But, I do own a pair. I received them as a gift. I was taken aback to receive a $200 pair of Beats headphones as a gift, but that’s neither here nor there.
Beats by Dre headphones are a well-marketed and incredibly mediocre pair of headphones that promise to restore your faith in audio with a price tag that will restore your faith in credit cards. They’re expensive, and they only sound ok.
Regardless, I own a pair of these headphones. Almost immediately I notice that they are comfortable (I expect this–they retail for $200). They interface well with my iPhone with a microphone and have a cable remote (I expect this–they retail for $200). They have surprisingly sturdy hinges and the case is of very high build quality. I expect all of these things–they retail for $200.
But, also almost immediately notice that there is a flabbing piece of plastic in the right earpiece. It is noticeable in extremely high-bass situations, and when you readjust the earpiece (for comfort or whatever reason), the piece of plastic clicks and flaps as the vacuum between your ear and the cuff changes.
This isn’t a huge inconvenience, for a typical product. This is a prestige product and a luxury good! For $200, I should have no qualms about the product for years to come. I have found an annoying flaw within minutes of using it.
So I email Beats by Dre. I want this fixed, naturally.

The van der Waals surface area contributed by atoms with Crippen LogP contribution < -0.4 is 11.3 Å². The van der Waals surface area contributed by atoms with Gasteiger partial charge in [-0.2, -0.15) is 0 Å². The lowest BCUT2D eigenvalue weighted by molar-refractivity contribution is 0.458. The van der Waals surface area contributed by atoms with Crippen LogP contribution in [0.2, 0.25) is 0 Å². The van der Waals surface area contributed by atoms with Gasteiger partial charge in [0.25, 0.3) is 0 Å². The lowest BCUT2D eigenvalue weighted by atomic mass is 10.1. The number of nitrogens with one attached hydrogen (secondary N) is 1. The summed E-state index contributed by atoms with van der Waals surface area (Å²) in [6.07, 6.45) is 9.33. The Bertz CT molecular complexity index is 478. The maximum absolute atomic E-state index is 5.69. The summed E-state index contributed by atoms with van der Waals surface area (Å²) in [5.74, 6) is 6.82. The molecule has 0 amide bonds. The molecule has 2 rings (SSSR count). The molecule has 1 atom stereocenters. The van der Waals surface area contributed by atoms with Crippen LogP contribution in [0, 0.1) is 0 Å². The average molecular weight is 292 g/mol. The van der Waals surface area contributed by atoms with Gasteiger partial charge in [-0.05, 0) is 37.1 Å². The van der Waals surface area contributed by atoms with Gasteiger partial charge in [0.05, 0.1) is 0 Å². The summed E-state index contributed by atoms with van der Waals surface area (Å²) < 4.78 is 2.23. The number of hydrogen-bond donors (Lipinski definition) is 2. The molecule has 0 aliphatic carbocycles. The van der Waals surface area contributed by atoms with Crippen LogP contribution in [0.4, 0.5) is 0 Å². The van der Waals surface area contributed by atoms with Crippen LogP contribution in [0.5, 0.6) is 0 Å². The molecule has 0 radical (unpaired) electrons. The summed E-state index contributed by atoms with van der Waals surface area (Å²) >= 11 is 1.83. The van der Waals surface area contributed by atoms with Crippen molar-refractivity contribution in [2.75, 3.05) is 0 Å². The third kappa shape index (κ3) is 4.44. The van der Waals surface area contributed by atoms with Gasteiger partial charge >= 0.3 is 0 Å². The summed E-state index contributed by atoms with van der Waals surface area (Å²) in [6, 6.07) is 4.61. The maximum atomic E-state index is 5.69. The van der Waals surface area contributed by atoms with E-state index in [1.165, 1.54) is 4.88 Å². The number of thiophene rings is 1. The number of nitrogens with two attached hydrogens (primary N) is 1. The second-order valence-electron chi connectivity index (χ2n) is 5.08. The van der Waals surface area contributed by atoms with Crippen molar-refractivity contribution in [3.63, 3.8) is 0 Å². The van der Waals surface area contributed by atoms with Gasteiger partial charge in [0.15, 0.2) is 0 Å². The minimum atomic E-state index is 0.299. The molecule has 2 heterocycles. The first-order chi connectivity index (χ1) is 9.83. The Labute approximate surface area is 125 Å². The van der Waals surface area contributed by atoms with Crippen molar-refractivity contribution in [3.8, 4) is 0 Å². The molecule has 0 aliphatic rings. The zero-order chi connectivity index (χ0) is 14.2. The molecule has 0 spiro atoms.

Beats by Dre’s email support offers to fix/replace my headphones even though I don’t have the receipt (that’s nice). But when I sent them my information for them to setup the RMA (Returned Merchandise Authorization), it took them 15 days to send the RMA.
I do not get a new pair of headphones. I will be without headphones for anywhere between 2 and 4 weeks. I have to pay to ship the headphones back to the service center. I have to print my own labels.
You might be sitting in your chair thinking “Brad, you are a whiny asshole.”
But this product isn’t a normal product, governed by supply and demand of a normal product. This is a prestige product, and the demand for the product gets higher as the price gets higher.
Beats by Dre headphones share the prestige classification with other prestige brands like Coach and Mercedes-Benz and Cole Hahn.
Cole Hahn’s prestige shoes have free replacement shoelaces for life. Coach leather is warrantied for life. Any flaw in workmanship for a Mercedes-Benz will be fixed for 2 years or 50,000 miles.
A flaw in workmanship that I discovered literally minutes into owning the product qualifies me for a refurbished product, with no effort made to ease the transition.
Prestige distinction comes with an obligation: cherish me as a customer. Take care of me and make me tell others about my experience.